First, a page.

This article is part of an Essential Guide, our editor-selected collection of our best articles, videos and other content on this topic. Explore more in this guide:
1. - Private cloud 101: Read more in this section
- What's the difference between a private cloud and a standard data center?
- The private cloud model, demystified
- Unveiling the myths about moving to a private cloud
- Private cloud benefits still shrouded in confusion
- Private clouds prevail despite public cloud market growth
- As market matures, interest in private cloud grows
- Private cloud computing projects are the next frontier in IT
- Changing IT's attitude on the private cloud model
Explore other sections in this guide:
- 2. - Considerations for a private cloud migration
- 3. - Blueprints for moving from virtualization to the private cloud model
- 4. - Management, financial tools in your private cloud arsenal
As enterprises seek ways to improve IT operations, they continue to outsource infrastructure and platforms to the public cloud while running sensitive data in private clouds.
Cloud computing gives enterprises a productive way to do things, and it can be a cost-effective alternative to buying and maintaining a data center infrastructure, analysts said.
"The trend is people don't want to spend money on hardware," said Mark Szynaka, cloud architect at CloudeBroker based in New York City. "People are focusing on core competencies. They're looking at IT services more as a commodity that they can purchase from the cloud."
Cloud market revenue will increase at a 36% compound annual growth rate (CAGR), just short of $20 billion, by the end of 2016, according to the 2013 Cloud Computing Overview Report published by 451 Research, a data analysis firm based in New York. The study included over 300 respondents from different segments of the cloud computing market.
Cloud's elasticity is a benefit as data grows and shrinks, Szynaka said. And cloud offers technology to enterprises without the ability or money to support a lot of data in-house.
"With cloud, you can rent IT as opposed to owning it," said Greg Zwakman, research director for quantitative services at 451 Research. "From [an executive's] perspective, you don't have to make that huge capital expense. It's like renting a car instead of owning one."
Infrastructure as a Service (IaaS) accounted for the majority of the cloud market revenue in 2012, with more than half of the public cloud market share and a 37% CAGR through 2016.
Platform as a Service (PaaS) adoption hasn't been as high as IaaS, but it accounted for 24% of the total public cloud revenue in 2012, the report stated. PaaS adoption is projected to grow 41% through 2016, mainly because of its ease of use.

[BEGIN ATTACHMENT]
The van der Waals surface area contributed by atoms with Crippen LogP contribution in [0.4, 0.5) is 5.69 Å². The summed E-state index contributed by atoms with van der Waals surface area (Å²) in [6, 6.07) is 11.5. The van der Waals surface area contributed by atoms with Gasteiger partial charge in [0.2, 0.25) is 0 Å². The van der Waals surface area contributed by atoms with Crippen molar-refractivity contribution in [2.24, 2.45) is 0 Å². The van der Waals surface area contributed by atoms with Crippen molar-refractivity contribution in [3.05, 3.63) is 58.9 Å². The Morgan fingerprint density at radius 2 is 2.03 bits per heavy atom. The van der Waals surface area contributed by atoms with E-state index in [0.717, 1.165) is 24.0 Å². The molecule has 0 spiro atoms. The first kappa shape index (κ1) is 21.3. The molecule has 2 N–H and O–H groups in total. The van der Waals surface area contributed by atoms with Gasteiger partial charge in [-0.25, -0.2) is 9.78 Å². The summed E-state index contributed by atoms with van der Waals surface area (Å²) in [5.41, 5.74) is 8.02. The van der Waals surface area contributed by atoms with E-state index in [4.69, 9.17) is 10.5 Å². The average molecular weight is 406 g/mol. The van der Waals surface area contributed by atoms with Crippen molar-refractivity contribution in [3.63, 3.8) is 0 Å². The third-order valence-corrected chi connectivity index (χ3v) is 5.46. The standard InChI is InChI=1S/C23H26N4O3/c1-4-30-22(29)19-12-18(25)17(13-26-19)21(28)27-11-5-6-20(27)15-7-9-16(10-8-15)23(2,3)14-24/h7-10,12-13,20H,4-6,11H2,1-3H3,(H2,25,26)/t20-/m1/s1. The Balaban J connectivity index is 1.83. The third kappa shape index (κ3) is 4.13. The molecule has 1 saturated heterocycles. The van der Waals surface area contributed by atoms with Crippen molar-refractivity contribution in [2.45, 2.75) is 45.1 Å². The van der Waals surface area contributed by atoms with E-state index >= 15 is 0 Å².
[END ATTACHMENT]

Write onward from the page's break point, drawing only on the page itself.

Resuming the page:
"You're able to build on PaaS without [employing] someone who knows how to design a database or run a database on a server," Szynaka said. "It's already configured for you. You don't have to support or design it."
This gives enterprises the time to focus on applications and their business needs, he added.
Indeed, the cloud has become a big part of IT. Sixty out of 100 IT professionals from large and midsize enterprises interviewed for TheInfoPro's recent cloudreport view cloud computing as a natural evolution of IT service delivery and do not allocate separate budgets for cloud computing projects. Of those that do have separate budgets for cloud, 69% expect their spending to increase in both 2013 and 2014 compared with the prior year.
Despite the increased cloud adoption, 83% of those interviewed by TheInfoPro, a service of 451 Research, said they face significant roadblocks to deploying their cloud computing initiatives, a 9% increase since the end of 2012. IT roadblocks have declined to 15%, while non-IT roadblocks have increased to 68% of the sample, mostly related to people, processes, politics and other organizational issues, according to the report.
Public cloud drawbacks lead to private clouds
One of the roadblocks to cloud computing is portability -- the ability to go from one cloud to another, Szynaka said.
"If you start using one particular cloud vendor, you want to know if you can move your data to another vendor quickly and without any issues, especially if they go out of business or choose to move in a different direction," he said.
Another persistent concern is security. IT pros could gain confidence and trust in cloud providers if there is greater transparency and security, the report stated. Twenty-five percent of the respondents suggested better transparency between the cloud provider and the customer before moving to the cloud, while 19% suggested security be improved.
Szynaka also noted the issues of whether the cloud provider can look at data and what could happen if information gets into the wrong hands. News that the National Security Agency collects phone records and emails heightened concerns of the government meddling in an enterprise's affairs.
"The government eavesdropping is definitely a concern," Szynaka said. "Some questions that might be asked are, 'What can I do about them looking at my data?' and 'Are they looking without me knowing?'"
Szynaka believes that cloud will continue to grow -- particularly in private cloud computing.
Thirty-five percent of respondents to TheInfoPro's study use private cloud today.
"Public cloud has been a testing ground for technology and it has proven itself to a point where enterprises are building their own private cloud," Szynaka said. "The idea is you want strategic business plans in the private cloud. If you're a finance company, you wouldn't put trading information on the public cloud."
That sector of business is huge, and more money will be spent on a private cloud, he added. But enterprises will also put commodity IT in the public cloud.